Monday, July 6, 2009

Review: Hackmaster Basic



Well, I got mine about two weeks ago and have spent my spare minutes reading through it to get myself an opinion. For whatever my opinion is worth, here it is.

I'll admit right up front that I've not had the chance to play the game, and I might be entirely wrong about it, but then again, what's the internet for except for strongly held, mostly baseless opinion sharing anyway?

First impressions: The first thought I had when I pulled the book out of the mailing envelope (immediately after being annoyed with the postal worker who folded the book double in order to fit it in the mailbox despite the words "DO NOT BEND" in bold red lettering on the front, and immediately before the panicked moment of flapping my hands uselessly as I was attacked by half a dozen red ants swarming out of the thing) was "this is just too thick to be "basic."" Weighing in somewhere around 200 pages, this is well beyond what can reasonably be called an introductory book to a game. If anything, it gives the impression that the basic moniker is there simply to hearken back to D&D Basic, shamelessly so.

James was right, this isn't a particularly Old School product, at least not in the sense that Old School has come to be defined by the OSR (or whatever we're calling it nowadays).

Presentation and Physical Stuff: In terms of physical quality, this book earns high marks. The binding is sturdy,as are the cover and the pages themselves. High quality materials throughout and no obvious or glaring printing errors that can be a major drawback to any product.

Speaking of the cover, yes, it's an Erol Otus print, and a damn fine one. Evocative and just slightly comedic. That creature on the front (a variant of the hydra if anybody cares) is just weird enough to catch your attention and make you wonder, and just vicious enough (he's eating the fighter's leg for crying out loud!) to give you a hint about the tone of things within.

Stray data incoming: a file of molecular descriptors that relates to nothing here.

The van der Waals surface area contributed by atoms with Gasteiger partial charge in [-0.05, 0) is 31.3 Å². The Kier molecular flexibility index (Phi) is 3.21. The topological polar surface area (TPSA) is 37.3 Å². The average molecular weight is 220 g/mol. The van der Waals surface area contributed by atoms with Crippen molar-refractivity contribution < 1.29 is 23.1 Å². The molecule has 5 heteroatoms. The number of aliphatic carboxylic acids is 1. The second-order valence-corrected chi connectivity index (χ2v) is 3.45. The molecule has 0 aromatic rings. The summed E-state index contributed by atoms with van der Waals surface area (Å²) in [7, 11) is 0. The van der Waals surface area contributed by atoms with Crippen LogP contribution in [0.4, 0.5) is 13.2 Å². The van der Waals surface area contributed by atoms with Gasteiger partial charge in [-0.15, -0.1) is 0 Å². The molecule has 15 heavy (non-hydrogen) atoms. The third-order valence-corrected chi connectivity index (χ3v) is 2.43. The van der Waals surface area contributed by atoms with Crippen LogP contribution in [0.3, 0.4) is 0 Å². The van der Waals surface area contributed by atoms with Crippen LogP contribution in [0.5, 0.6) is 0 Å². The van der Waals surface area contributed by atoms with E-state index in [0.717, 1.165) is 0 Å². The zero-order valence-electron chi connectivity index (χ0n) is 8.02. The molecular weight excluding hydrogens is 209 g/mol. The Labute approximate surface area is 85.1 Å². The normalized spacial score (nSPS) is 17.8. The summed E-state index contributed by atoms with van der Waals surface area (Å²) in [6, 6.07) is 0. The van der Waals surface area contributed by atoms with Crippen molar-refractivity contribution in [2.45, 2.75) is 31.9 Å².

The art throughout is quite nice, though not entirely inspiring. It's certainly worlds better than the current "art" plastered all over more "modern" RPG's, that's for sure, but it just doesn't grab me. Don't get me wrong, I like the woodcuttings just as much as the next guy, but it's just not all there yet, and too much of it looks to be recycled from Hackmaster 4th for my tastes.

Other than issues of personal taste, there are no complaints in this department. The book, as a book in itself, is of excellent quality, and even after being folded in half for 18 hours in the mailbox, the entire thing recovered in less than 2 hours and now you'd never be able to tell. This book was obviously built for extended and hard use.

Content: If you didn't care for Hackmaster 4 as a game itself, then you probably won't like Hackmaster Basic (and presumably HMA since it's purported by the authors to be the same thing, except more-so). If you looked at Hackmaster as a source for clipping out interesting rules variations, then you probably won't like Hackmaster Basic very much as the new stuff here won't be of too much use to your AD&D type game: the differences are just too broad for easy portability.